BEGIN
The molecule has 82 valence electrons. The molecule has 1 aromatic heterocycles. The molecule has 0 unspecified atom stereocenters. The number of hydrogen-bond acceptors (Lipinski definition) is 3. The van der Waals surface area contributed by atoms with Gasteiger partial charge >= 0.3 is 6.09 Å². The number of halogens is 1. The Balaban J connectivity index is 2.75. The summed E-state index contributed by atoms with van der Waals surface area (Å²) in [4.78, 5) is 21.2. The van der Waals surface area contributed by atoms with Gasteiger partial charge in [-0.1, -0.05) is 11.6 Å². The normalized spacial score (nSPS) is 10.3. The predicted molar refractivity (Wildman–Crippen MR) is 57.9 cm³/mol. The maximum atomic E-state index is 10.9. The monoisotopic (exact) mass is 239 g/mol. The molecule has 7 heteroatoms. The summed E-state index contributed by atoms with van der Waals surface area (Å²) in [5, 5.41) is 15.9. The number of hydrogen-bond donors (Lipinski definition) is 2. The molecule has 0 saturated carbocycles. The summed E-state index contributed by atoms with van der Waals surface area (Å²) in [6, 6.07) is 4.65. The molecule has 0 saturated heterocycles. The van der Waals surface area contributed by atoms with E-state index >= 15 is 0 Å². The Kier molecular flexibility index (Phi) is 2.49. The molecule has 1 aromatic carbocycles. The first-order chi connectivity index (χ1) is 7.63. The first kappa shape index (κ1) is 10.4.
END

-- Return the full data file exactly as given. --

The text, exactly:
The molecule has 82 valence electrons. The molecule has 1 aromatic heterocycles. The molecule has 0 unspecified atom stereocenters. The number of hydrogen-bond acceptors (Lipinski definition) is 3. The van der Waals surface area contributed by atoms with Gasteiger partial charge >= 0.3 is 6.09 Å². The number of halogens is 1. The Balaban J connectivity index is 2.75. The summed E-state index contributed by atoms with van der Waals surface area (Å²) in [4.78, 5) is 21.2. The van der Waals surface area contributed by atoms with Gasteiger partial charge in [-0.1, -0.05) is 11.6 Å². The normalized spacial score (nSPS) is 10.3. The predicted molar refractivity (Wildman–Crippen MR) is 57.9 cm³/mol. The maximum atomic E-state index is 10.9. The monoisotopic (exact) mass is 239 g/mol. The molecule has 7 heteroatoms. The summed E-state index contributed by atoms with van der Waals surface area (Å²) in [5, 5.41) is 15.9. The number of hydrogen-bond donors (Lipinski definition) is 2. The molecule has 0 saturated carbocycles. The summed E-state index contributed by atoms with van der Waals surface area (Å²) in [6, 6.07) is 4.65. The molecule has 0 saturated heterocycles. The van der Waals surface area contributed by atoms with E-state index >= 15 is 0 Å². The Kier molecular flexibility index (Phi) is 2.49. The molecule has 1 aromatic carbocycles. The first-order chi connectivity index (χ1) is 7.63. The first kappa shape index (κ1) is 10.4.